Lin, Grace. The Year of the Dog. New York: Little, Brown and Company, 2005. ISBN 9780316060004
The Year of the Dog is a good year to find yourself. At least according to Pacy’s mother when she is explaining what the Year of the Dog means to her daughters. Finding yourself is all what The Year of the Dog (the novel not the actual year) is about.
Pacy, who goes by Grace to her American friends, is the only Chinese-Taiwanese-American in school. That is, until Melody moves to town. Then the two are “almost twins” who are both determined to find their talent and who they are meant to be before the Year of the Dog is over. While the novel is written in a simplistic form that elementary school children can enjoy, it also addresses important aspects of identity that do not end after elementary school. For example, the concept of beauty and importance are quietly addressed several times in this novel whether it is mentioning the practice of binding feet, Pacy deciding not to try out for Dorothy because “Dorothy isn’t Chinese,” or Pacy’s declaration that Chinese people can’t be important because there aren’t any books or movies about them (a fact that sadly the girls’ school library supports by only having one book The Seven Chinese Brothers).
The novel encourages the reader to find themselves…no matter how many times they seem to fail. Pacy is always aware that she is neither Chinese nor American, but somewhere in between, especially when the girls at the Taiwanese American Conference were rude to Pacy because she couldn’t speak Taiwanese. Pacy has to choose what defines her, what her family tells her (that she is Chinese American the same way their Chinese New Year tray was with Chinese candy and M&Ms, which her dad says is a tasty combination), or that she will believe what others say (that she is Chinese on the outside but has no culture on the inside). Pacy’s mother puts it this way, “You don’t have to be more one than the other, you’re Chinese-American.”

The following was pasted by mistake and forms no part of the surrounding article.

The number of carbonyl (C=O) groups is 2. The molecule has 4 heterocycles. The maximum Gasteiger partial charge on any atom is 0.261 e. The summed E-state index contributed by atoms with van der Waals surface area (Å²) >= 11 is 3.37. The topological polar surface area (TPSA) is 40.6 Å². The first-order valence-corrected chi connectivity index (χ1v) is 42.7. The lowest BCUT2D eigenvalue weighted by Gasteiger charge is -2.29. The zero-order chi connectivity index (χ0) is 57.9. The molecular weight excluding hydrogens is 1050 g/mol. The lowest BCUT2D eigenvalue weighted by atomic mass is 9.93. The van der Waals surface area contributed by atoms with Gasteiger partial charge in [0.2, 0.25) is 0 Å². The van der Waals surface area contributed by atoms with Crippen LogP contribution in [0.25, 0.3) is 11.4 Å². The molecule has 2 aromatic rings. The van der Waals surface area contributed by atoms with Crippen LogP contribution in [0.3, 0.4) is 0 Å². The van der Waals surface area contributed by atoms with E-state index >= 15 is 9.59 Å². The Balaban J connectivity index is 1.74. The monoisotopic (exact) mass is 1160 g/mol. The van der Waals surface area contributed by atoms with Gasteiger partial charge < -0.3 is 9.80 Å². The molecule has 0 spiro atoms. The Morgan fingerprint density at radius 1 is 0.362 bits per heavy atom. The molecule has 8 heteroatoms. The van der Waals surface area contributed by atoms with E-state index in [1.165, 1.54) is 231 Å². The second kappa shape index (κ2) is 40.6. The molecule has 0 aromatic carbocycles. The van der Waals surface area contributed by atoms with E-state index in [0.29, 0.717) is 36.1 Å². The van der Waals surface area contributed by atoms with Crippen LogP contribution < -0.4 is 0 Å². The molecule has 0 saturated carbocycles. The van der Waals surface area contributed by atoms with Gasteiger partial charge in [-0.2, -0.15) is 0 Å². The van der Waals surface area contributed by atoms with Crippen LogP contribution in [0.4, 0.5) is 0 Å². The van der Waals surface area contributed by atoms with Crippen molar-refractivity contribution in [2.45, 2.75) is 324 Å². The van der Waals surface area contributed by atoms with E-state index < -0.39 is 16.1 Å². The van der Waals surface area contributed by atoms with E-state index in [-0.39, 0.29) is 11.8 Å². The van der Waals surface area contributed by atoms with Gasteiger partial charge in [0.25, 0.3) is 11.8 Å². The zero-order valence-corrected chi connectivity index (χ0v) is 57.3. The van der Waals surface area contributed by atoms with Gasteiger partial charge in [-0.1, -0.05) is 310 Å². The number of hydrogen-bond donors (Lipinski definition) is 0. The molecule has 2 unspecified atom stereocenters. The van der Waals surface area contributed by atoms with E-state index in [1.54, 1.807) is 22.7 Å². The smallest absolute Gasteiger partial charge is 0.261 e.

Lin admits that she wrote this semiautobiographical book because it’s what she wished she had growing up. Considering the book Pacy writes in the novel, The Ugly Vegetables, is a picture book by Lin, it is easy to watch the lines blur between author and character.
While this book could easily be enjoyed by third graders (especially if a Chinese or Taiwanese American is looking for a book about someone like them), it should be revisited in middle school when preteens and teens have to find themselves all over again. The preteens would likely appreciate the views of beauty (like the china/China doll incident), Pacy’s fear of embarrassment, and how she can both fit in and not fit in at the same time (like a teenager).
Asian Pacific American Award for Literature-2006-2007 (Honorable Mention)
Booklist—“Now she[Lin] has written the book she wished she had as a child. Told in a simple, direct voice, her story follows young Grace through the Year of the Dog, one that Grace hopes will prove lucky for her. And what a year it is! Grace meets a new friend, another Asian girl, and together they enter a science fair, share a crush on the same boy, and enjoy special aspects of their heritage (food!).”
Kirkus—“ Being Taiwanese-American is confusing, and being the only Asian kid in your elementary school-except for your older sister-is not always comfortable. Pacy has high hopes for the Year of the Dog, which, she learns, is a year for finding friends and finding yourself. The friend comes first: a new girl, Melody, whose family is also Taiwanese-American…Interspersed with the happenings of daily life are her mother’s stories of Pacy’s grandparents’ lives and her own struggles as a new immigrant.”
Cooper, Ilene. Booklist. Jan 2006. (Vol. 102, No. 9) Accessed via CLCD at http://ezproxy.twu.edu:4529/index.php/jbookdetail/jqbookdetail?page=1&pos=1&isbn=9780316060004
Kirkus. Kirkus Reviews. December 2005. (Vol. 73, No. 24) Accessed via CLCD at http://ezproxy.twu.edu:4529/index.php/jbookdetail/jqbookdetail?page=1&pos=1&isbn=9780316060004